Barnabas was a man who had the gift of encouragement. Acts 4:36 introduces him as, “Joses, who by the apostles was surnamed Barnabas, (which is, being interpreted, The son of consolation).” The apostles gave him a nickname that meant “encouragement.”
By looking at some events in the life of Barnabas recorded in the book of Acts, we can learn some ways to encourage others.
According to Acts 4:37, Barnabas, “having land, sold it, and brought the money, and laid it at the apostles' feet.” Barnabas saw a need and moved in to meet that need. That encourages everyone.
You may say, “I am not rich. I have nothing to sell; therefore, this does not apply to me.” But there’s more than money to give. Acts 3 relates a story about two other apostles, Peter and John. They were not rich, but they gave what they had. They said in verse 6, “… silver and gold have I none; but such as I have give I thee…” Then they healed the crippled man. Giving back what God has given to us serves to encourage and comfort those around us.
In Acts 9 we read of Saul who had been an enemy of the early Church—even having some Christians killed. He became a believer, but the Church was still scared of him.
Acts 9:26-27 says, “And when Saul was come to Jerusalem, he assayed to join himself to the disciples: but they were all afraid of him, and believed not that he was a disciple. But Barnabas took him, and brought him to the apostles, and declared unto them how he had seen the Lord in the way, and that He had spoken to him, and how he had preached boldly at Damascus in the name of Jesus.”
Barnabas encouraged Saul by extending love and friendship to him. He befriended this new believer.
Another episode in the life of Barnabas included the church at Antioch. Revival had broken out there, and the church at Jerusalem sent Barnabas to make sure this church was teaching Truth. Acts 11:22-23 says, “… they sent forth Barnabas, that he should go as far as Antioch. Who, when he came, and had seen the grace of God, was glad, and exhorted them all, that with purpose of heart they would cleave unto the Lord.”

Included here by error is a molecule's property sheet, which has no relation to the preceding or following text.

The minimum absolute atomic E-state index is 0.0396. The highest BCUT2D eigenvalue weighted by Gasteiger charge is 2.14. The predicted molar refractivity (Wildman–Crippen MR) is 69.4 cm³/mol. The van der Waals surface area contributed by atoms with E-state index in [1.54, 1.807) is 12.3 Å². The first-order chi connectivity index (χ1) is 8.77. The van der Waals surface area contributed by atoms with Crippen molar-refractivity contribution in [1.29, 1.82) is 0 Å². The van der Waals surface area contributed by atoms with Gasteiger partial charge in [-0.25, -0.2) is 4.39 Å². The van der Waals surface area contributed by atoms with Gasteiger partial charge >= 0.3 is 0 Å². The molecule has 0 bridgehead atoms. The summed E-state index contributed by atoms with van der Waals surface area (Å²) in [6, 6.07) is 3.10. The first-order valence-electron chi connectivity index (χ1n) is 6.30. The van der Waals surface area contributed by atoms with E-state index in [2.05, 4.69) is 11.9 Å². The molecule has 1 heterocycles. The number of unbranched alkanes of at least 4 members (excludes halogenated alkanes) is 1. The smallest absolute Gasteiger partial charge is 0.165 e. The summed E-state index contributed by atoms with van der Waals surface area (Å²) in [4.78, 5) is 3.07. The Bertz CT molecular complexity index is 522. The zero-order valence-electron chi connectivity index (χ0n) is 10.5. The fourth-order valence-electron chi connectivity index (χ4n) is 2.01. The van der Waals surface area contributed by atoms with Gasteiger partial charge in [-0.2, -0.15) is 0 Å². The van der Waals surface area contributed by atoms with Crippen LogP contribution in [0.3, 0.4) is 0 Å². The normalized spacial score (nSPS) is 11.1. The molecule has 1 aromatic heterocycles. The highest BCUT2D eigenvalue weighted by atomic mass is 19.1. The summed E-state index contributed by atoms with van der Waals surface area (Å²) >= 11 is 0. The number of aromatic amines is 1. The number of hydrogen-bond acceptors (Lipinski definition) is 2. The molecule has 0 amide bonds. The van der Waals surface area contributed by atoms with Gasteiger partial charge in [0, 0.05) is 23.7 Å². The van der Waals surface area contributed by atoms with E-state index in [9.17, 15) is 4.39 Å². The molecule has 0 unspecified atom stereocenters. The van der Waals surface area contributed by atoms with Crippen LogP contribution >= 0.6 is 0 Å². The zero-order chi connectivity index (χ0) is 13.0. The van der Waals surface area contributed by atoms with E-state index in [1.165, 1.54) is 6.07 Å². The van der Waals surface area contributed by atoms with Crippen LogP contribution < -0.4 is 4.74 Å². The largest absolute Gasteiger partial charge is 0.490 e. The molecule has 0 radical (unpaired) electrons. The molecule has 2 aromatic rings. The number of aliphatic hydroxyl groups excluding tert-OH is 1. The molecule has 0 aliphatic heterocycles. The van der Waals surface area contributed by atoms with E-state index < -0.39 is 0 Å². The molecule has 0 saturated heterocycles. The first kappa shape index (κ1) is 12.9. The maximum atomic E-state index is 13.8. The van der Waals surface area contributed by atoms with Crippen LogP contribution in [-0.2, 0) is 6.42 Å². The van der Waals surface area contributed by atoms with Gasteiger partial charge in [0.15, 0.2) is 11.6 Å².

Barnabas took the opportunity to encourage them. He saw the grace of God and reported, “These are brothers and sisters and we need to get with them.” He was not a divider or a wall builder; he was a bridge builder. He encouraged others by building partnerships.
When Barnabas saw what God was doing in Antioch, he realized they needed a leader with an organizational mind and some spiritual insight. He knew Saul could help them and also that Paul had spiritual gifts that needed to be discovered and developed.
In Acts 11:25-26 we read, “Then departed Barnabas to Tarsus, for to seek Saul: And when he had found him, he brought him unto Antioch. And it came to pass, that a whole year they assembled themselves with the church, and taught much people …”
Barnabas never wrote a book in the Bible, but he encouraged two people who later did—Paul and Mark. Barnabas was the man that God used to encourage and develop leadership.
Let’s look at one last example found in Acts 15:36-41. Earlier in their ministry, Paul and Barnabas had taken a young John Mark with them on their first missionary journey. Somewhere along the way, Mark left the team and went home. Later, when they wanted to retrace their steps. Barnabas wanted to take Mark with them, but Paul refused. Barnabas took Mark one way, and Paul took Silas another. Barnabas sought to mend the broken relationship.
Later, in 2 Timothy 4:11, Paul asks for Mark to come to him. Paul’s relationship with Mark was restored and their ministries continued in part because Barnabas refused to let go of a good man just because he failed.
Barnabas was an encourager, and we too are called to be encouragers. In 2 Corinthians 1:3, the Bible calls God the God of all comfort or encouragement. So for us to encourage others is to be like God. We need some Barnabases. For the glory of God, will you say, “God, make me an encourager?”